Bitten by Alan Moore

In the not-too-distant future, Italy is in disarray. 

Synopsis - 

It has voted to leave the EU in an attempt to regain control of its laws, finances and commerce. Even so, the country's economy is shrinking and its national debt rising. There is a marked escalation, too, in unemployment, bank loans and immigration. Production and service companies are in difficulty. The only thriving business areas are the black market and organized crime. There is discontent and protest on all sides.

In Florence, the local Mafia boss, more accustomed to gunrunning and trading in plutonium, is involved in organizing a silent auction for the sale of one of the world's most valuable lost paintings - a sixteenth-century masterpiece, which was appropriated in World War II by Stalin's Trophy Brigade. A British art expert is set to buy the picture on behalf of his client, a South American billionaire - yet surprisingly two Italian undercover intelligence agents, acting as antique dealers, submit the winning bid.

All the while, human beings continue to harm the Earth by destroying land, sea, air, animals and trees. Global climate change, polluting the atmosphere, depleting the ozone layer: these are some of man's crimes against Nature. But time is running out. Nature has lost patience with humans. Unless something is done immediately to reverse the destruction of the ecosystem, Nature will retaliate by deploying the terrifying forces at her command. And as a first step in wreaking her revenge, she instigates a reign of terror by the deadliest creature on Earth.

Review - 

I am a big sci fi fan and get little chance to indulge, so was looking forward to reading Bitten. While an interesting idea, the book just doesn't quite hold together. It really is two separate stories that run parallel with each other without ever really connecting.  Either could have been taken out without affecting the other's plot line. So perhaps this should have been two books.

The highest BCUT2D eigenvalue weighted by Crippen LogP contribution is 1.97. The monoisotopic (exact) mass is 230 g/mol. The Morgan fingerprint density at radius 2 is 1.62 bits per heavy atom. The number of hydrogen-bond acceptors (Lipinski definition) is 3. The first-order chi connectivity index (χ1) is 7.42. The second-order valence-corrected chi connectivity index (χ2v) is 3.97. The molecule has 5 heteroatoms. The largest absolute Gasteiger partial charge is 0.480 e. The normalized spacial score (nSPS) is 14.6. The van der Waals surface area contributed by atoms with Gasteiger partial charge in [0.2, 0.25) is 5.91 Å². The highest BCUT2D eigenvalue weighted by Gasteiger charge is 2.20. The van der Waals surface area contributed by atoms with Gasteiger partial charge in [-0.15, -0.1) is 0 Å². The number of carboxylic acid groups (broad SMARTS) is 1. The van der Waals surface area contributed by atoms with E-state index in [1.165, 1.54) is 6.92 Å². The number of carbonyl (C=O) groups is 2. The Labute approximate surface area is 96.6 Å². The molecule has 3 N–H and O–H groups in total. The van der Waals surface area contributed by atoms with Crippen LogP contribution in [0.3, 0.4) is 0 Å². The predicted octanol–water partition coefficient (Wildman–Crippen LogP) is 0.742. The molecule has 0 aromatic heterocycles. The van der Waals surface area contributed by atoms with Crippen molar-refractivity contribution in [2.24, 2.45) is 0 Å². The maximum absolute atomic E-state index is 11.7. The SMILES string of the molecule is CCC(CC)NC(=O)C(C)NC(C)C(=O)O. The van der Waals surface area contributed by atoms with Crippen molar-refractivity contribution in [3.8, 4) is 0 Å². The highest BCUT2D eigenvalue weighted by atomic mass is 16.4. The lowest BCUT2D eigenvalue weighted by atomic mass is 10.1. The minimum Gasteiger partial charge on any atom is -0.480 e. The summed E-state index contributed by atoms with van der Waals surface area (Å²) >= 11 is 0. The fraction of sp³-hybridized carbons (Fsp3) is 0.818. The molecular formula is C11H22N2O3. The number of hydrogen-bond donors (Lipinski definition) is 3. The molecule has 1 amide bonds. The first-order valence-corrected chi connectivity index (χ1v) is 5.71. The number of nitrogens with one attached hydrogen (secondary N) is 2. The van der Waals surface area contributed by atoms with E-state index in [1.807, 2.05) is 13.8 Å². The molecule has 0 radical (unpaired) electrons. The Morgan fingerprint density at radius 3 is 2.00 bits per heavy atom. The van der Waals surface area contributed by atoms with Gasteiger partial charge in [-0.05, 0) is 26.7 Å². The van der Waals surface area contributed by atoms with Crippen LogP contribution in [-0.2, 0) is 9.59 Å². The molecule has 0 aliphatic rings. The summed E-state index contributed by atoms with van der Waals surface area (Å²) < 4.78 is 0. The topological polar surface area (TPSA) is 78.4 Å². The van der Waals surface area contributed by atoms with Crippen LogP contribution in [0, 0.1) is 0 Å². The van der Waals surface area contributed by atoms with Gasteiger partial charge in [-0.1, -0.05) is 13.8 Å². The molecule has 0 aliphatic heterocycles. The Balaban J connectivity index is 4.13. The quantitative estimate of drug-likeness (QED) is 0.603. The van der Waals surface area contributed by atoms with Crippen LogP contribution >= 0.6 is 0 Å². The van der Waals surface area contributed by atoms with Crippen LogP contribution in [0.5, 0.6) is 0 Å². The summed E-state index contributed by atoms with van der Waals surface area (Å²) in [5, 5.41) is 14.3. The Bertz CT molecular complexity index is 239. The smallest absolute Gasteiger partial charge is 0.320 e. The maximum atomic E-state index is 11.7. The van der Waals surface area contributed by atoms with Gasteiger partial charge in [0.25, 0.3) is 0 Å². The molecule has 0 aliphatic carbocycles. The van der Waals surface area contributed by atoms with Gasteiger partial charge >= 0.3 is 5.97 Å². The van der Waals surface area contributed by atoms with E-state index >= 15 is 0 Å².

One story is that of the Italian mafia trying to sell not only arms, but what could be an original work of art by a master. The process to authenticate and bid on it consumes one story line.  The second is a sci fi themed story of mosquitoes of many types banding together in devastating attacks that leave many dead. We follow a female expert as she researches and tries to find solutions other than mass extermination. The only connection to both stories is this women as she knows most of the men involved. As a sideline we are introduced to the woman's demanding sex drive which may sell books, but doesn't add to either story.

Another area that could use work is the romantic dialogue. It doesn't sound natural. And the book is wrapped up without us clearly seeing how and why the researcher came to her conclusion on how to deal with the mosquito problem. Instead we are given a speech by her sharing thoughts to wrap every up in a tidy package. No proof is offered, it's just her ideas. 

For the most part the author's storytelling is strong, he just tries to do too much in one book and could use some fine tuning in several areas.  As Tim Gunn would say, "Edit, edit, edit." With some hard work, the core of this book could become a strong story.

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Meet the Author - 

Born in Surbiton, Surrey in 1944, Alan Moore lives in Barnes, SW London, with his wife, Amber. They have two daughters and a son, who between them have two boys and two girls with another boy expected in May. Alan was educated at Oundle School in Northamptonshire and at London University, where, as an external student, he obtained a BA degree in English. Thereafter, for 25 years, he single-handedly ran his own book publishing company, which at one stage was producing up to 20 titles a year. Now, at the age of 74, he has self-published his first novel.

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